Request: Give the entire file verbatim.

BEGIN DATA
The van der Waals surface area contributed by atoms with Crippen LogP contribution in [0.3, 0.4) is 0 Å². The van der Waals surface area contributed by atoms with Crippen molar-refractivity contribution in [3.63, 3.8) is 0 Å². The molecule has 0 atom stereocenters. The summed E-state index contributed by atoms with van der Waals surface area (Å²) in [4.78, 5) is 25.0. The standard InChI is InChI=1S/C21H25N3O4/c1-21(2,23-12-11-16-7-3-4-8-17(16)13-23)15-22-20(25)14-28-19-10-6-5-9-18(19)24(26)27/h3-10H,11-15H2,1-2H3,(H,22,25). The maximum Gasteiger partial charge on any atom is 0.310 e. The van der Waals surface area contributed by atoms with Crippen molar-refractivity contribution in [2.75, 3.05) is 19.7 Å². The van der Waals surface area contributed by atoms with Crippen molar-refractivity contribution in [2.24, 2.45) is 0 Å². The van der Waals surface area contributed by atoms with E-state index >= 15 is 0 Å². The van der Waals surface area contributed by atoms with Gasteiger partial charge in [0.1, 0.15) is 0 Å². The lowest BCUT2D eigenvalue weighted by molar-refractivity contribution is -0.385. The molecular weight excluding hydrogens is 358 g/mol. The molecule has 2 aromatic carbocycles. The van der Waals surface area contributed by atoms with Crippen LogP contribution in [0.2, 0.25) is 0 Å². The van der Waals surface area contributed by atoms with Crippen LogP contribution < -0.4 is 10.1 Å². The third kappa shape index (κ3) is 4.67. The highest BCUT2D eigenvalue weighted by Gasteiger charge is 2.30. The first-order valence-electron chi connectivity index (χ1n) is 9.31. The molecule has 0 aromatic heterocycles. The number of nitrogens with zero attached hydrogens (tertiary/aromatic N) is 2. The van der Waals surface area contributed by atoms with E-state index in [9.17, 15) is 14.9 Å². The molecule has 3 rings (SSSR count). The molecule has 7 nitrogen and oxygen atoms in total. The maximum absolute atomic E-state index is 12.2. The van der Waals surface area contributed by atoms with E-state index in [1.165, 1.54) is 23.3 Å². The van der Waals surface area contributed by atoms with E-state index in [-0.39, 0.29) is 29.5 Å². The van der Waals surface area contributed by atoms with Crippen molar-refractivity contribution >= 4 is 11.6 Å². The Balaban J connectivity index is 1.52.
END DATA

The van der Waals surface area contributed by atoms with Crippen LogP contribution in [0.3, 0.4) is 0 Å². The van der Waals surface area contributed by atoms with Crippen molar-refractivity contribution in [3.63, 3.8) is 0 Å². The molecule has 0 atom stereocenters. The summed E-state index contributed by atoms with van der Waals surface area (Å²) in [4.78, 5) is 25.0. The standard InChI is InChI=1S/C21H25N3O4/c1-21(2,23-12-11-16-7-3-4-8-17(16)13-23)15-22-20(25)14-28-19-10-6-5-9-18(19)24(26)27/h3-10H,11-15H2,1-2H3,(H,22,25). The maximum Gasteiger partial charge on any atom is 0.310 e. The van der Waals surface area contributed by atoms with Crippen molar-refractivity contribution in [2.75, 3.05) is 19.7 Å². The van der Waals surface area contributed by atoms with Crippen molar-refractivity contribution in [2.24, 2.45) is 0 Å². The van der Waals surface area contributed by atoms with E-state index >= 15 is 0 Å². The van der Waals surface area contributed by atoms with Gasteiger partial charge in [0.1, 0.15) is 0 Å². The lowest BCUT2D eigenvalue weighted by molar-refractivity contribution is -0.385. The molecular weight excluding hydrogens is 358 g/mol. The molecule has 2 aromatic carbocycles. The van der Waals surface area contributed by atoms with Crippen LogP contribution in [0.2, 0.25) is 0 Å². The van der Waals surface area contributed by atoms with Crippen LogP contribution < -0.4 is 10.1 Å². The third kappa shape index (κ3) is 4.67. The highest BCUT2D eigenvalue weighted by Gasteiger charge is 2.30. The first-order valence-electron chi connectivity index (χ1n) is 9.31. The molecule has 0 aromatic heterocycles. The number of nitrogens with zero attached hydrogens (tertiary/aromatic N) is 2. The van der Waals surface area contributed by atoms with E-state index in [9.17, 15) is 14.9 Å². The molecule has 3 rings (SSSR count). The molecule has 7 nitrogen and oxygen atoms in total. The maximum absolute atomic E-state index is 12.2. The van der Waals surface area contributed by atoms with E-state index in [1.165, 1.54) is 23.3 Å². The van der Waals surface area contributed by atoms with E-state index in [-0.39, 0.29) is 29.5 Å². The van der Waals surface area contributed by atoms with Crippen molar-refractivity contribution >= 4 is 11.6 Å². The Balaban J connectivity index is 1.52.